In light of attacks being made on multinational corporations and the publication of No Logo by Naomi Klein, brands have been taking a battering. So, how do you make a brand successful, and how do you maintain your brand in a positive light?
These questions and more were debated at the Brand Attack Forum, which took place last week at the Sheraton Hotel in Edinburgh. The debate, which was hosted by Kenny Harris of Headsurf, brought together a myriad of marketers, including Paula Ketterer, head of marketing at Scotmid, Ken Lindsay, director of brand heritage Allied Domecq, Alistair Cunningham at Interbrand, Sandra Burke, senior manager marketing and brand development at Scottish Enterprise, Jonathan Sands, chairman at Elmwood and Peter Simpson, commercial director at First Direct.
First to speak was Paula Ketterer. The Scotmid brand has gone through a number of changes, recently settling on an advertising campaign, involving a character called Nicola. As Ketterer explains, the customer needs to be able to identify the brand through a strong advertising figure: “A human personality trait achieves the need for a place in today’s market. The big brands are struggling, and cutting prices is not always the answer. People describe brands in human terms and therefore we needed to get a message across about our brand that would have some sort of impact. By using the character of Nicola in the advertising campaign we managed to put a face to the brand and use it as the “girl’s best friend”. In doing that, we produced an emotional response from our customers and we were able to build the brand up from there.”
For the next speaker, Ken Lindsay, his job promoting brand heritage at Allied Domecq sees him travelling worldwide in order to achieve his objective of having Ballantines whisky recognised on a global scale. “I travel to countries such as France, Poland and Scandinavia that have huge restrictions when it comes to advertising alcohol. My task is to try to persuade bar tenders and managers that the whisky that we are producing should be on their shelves. There is the opportunity and the challenge there to hand our messages direct to the customer and I think that we manage to do that. A recommendation of our whisky by a barman is second to none in promoting the goods. But these types of close relationships can have their disadvantages. We have to make sure that we are the number one choice not just because of favouritism by the people I’ve talked to about the brand, but because the brand stands up on its own.”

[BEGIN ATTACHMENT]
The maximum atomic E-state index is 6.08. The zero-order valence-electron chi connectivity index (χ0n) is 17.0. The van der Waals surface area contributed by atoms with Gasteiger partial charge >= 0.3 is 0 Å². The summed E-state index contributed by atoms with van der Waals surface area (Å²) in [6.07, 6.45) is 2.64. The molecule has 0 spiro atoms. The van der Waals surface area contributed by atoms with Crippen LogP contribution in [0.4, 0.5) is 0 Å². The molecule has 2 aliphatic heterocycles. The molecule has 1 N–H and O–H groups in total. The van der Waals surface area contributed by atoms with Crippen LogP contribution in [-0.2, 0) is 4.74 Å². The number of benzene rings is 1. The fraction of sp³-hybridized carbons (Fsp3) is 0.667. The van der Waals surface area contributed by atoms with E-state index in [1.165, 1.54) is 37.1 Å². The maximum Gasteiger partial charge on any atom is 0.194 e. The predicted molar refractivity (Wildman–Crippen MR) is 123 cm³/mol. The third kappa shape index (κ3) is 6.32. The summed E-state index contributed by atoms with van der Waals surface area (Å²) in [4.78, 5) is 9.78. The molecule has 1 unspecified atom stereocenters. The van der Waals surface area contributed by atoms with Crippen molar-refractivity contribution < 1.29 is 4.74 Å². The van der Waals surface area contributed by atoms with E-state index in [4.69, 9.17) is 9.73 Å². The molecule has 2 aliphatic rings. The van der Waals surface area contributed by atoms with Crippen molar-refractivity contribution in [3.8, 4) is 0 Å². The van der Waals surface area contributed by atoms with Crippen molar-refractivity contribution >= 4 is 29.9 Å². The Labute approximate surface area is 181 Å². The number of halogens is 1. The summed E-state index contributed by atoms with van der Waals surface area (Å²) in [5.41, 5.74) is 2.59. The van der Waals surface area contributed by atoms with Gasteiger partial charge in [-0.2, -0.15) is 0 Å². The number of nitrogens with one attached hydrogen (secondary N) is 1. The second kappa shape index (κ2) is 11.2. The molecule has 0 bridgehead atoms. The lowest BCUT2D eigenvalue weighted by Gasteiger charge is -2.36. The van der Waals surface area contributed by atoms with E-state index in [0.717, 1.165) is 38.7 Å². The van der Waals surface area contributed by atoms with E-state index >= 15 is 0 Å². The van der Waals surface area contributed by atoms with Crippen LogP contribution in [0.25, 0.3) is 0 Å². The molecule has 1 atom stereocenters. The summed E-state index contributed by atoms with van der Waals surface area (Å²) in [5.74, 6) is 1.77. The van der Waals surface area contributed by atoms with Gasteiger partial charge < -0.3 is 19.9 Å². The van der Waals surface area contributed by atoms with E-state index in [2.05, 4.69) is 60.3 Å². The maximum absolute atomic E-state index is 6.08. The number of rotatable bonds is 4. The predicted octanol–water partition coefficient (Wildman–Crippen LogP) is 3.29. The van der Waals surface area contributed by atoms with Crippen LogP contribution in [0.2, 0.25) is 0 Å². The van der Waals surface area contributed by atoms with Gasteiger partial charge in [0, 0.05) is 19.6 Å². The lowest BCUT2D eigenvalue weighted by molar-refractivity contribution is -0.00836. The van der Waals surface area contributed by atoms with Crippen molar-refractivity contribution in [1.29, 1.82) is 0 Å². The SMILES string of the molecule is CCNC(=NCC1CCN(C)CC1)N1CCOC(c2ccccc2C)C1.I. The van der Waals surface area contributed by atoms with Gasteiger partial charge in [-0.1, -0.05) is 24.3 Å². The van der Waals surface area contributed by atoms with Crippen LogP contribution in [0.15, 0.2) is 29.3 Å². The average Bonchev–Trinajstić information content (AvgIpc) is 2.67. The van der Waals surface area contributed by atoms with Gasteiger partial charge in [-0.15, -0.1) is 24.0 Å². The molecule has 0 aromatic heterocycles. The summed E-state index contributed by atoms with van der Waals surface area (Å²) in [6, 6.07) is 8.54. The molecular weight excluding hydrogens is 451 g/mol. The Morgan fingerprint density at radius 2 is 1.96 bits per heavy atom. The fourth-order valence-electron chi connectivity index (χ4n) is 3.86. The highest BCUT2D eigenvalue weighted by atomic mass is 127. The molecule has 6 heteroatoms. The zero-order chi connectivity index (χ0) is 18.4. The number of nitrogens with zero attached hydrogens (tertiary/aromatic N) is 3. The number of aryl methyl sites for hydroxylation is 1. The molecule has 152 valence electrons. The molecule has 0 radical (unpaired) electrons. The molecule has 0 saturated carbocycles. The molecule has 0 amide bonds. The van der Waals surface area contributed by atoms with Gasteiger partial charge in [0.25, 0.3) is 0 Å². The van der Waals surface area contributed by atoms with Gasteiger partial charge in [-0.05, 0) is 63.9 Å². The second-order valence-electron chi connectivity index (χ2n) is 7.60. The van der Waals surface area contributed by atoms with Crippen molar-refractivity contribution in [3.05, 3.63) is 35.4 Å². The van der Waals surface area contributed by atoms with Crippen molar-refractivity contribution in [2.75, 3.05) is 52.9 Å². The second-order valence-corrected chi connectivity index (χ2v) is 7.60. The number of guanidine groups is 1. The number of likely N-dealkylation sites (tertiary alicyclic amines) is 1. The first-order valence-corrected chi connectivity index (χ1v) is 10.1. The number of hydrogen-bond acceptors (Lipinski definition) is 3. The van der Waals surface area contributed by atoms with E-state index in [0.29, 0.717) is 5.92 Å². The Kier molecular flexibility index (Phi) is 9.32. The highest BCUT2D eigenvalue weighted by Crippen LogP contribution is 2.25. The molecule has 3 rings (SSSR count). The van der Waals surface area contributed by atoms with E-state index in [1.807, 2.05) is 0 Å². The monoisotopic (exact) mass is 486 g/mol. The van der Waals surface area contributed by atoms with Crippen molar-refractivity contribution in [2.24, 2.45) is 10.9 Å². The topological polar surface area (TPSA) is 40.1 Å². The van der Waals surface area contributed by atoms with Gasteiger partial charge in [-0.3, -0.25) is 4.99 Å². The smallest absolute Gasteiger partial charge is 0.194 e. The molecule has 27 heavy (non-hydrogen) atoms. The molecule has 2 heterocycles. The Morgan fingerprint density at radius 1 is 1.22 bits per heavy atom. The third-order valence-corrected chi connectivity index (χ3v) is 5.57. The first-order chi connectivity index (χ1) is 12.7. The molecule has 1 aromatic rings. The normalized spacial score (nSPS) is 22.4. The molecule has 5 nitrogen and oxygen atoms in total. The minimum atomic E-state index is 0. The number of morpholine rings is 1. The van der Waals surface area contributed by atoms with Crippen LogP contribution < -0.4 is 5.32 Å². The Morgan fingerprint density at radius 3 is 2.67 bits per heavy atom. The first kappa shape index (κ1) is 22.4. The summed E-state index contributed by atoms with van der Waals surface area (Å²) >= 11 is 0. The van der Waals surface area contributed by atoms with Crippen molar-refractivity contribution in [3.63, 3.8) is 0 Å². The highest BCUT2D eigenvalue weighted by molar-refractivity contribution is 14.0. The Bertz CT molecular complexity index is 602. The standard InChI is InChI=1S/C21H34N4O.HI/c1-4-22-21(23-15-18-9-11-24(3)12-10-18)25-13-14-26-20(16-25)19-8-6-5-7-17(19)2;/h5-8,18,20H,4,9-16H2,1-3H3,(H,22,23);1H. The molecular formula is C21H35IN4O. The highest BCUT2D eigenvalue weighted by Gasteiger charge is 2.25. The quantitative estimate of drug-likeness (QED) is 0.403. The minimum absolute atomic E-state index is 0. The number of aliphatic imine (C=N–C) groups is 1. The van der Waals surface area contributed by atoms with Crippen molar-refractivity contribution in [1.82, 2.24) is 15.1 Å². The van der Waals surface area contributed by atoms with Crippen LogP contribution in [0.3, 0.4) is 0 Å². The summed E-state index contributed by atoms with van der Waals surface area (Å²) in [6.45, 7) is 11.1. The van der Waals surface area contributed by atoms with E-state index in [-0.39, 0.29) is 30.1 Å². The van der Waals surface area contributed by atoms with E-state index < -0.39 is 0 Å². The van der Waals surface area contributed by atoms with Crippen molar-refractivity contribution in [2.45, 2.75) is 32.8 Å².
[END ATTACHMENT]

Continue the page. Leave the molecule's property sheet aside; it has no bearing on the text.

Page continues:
Alistair Cunningham of Interbrand then pointed out, while there has been widespread criticism of the idea of the brand, the world would be worse-off without it: “A world without brands would certainly be a far less colourful place. Brands are important for a number of reasons – it simplifies choice and means that we can avoid the inferior product. It means that there is more innovation and brands can stimulate intense competition. Brands can make companies accountable. The future for the brand is simple: there needs to be a clear vision with leader brands innovating and driving businesses forward.”
Following on from a quick question and answer session, the forum regrouped. Speaking first was Sandra Burke. Scottish Enterprise has gone through significant changes over the past few years, and has now aligned itself firmly in the mind’s eye as a more efficient brand. For Burke, this achievement has meant upheaval for the company: “The main question that we asked ourselves was ‘why do we need to brand?’ The biggest challenge was to try and change perceptions. We wanted to develop a long-term brand solution and discover a brand personality – a style guide for all of the agencies that come under the Scottish Enterprise umbrella.
“It was a painful process for us, but now we have a clear and consistent message that leaves a strong brand and message to deliver to the customer.”
Next, Jonathan Sands, chairman of design consultancy Elmwood, expunged his knowledge of the brand. For Sands, the idea of a brand is an extremely powerful connotation - one that he has worked hard on. “Times are changing and the pace of change has become quicker and more stressful. We redesigned the Carr’s biscuit many years ago, but the item is still on the shelf today, as the brand was effective. It didn’t matter that the product was going up five pence when we launched it while the biscuit had not changed. We simply made it stand out on the shelf. That is the power of a good brand. For brands to be effective they must be able to understand their attacker and what is bad. Brands aren’t made by what the company does well. Instead, they are made by what is done badly.”
The final speaker of the day was Peter Simpson. He summed up the forum by proclaiming a new way ahead for marketeers: “The brand itself should be in line with the consumers’ values and should not be changing constantly - stand behind your products. Follow the ‘4ps of marketing’ to drive the power of the brand home – deliver your Products, deal with your Problems, make it Personal, look after People.”
In this day and age, the brand, it would seem, is still king. But as all the speakers agreed - lose the confidence of your consumer and the brand will be ultimately worthless.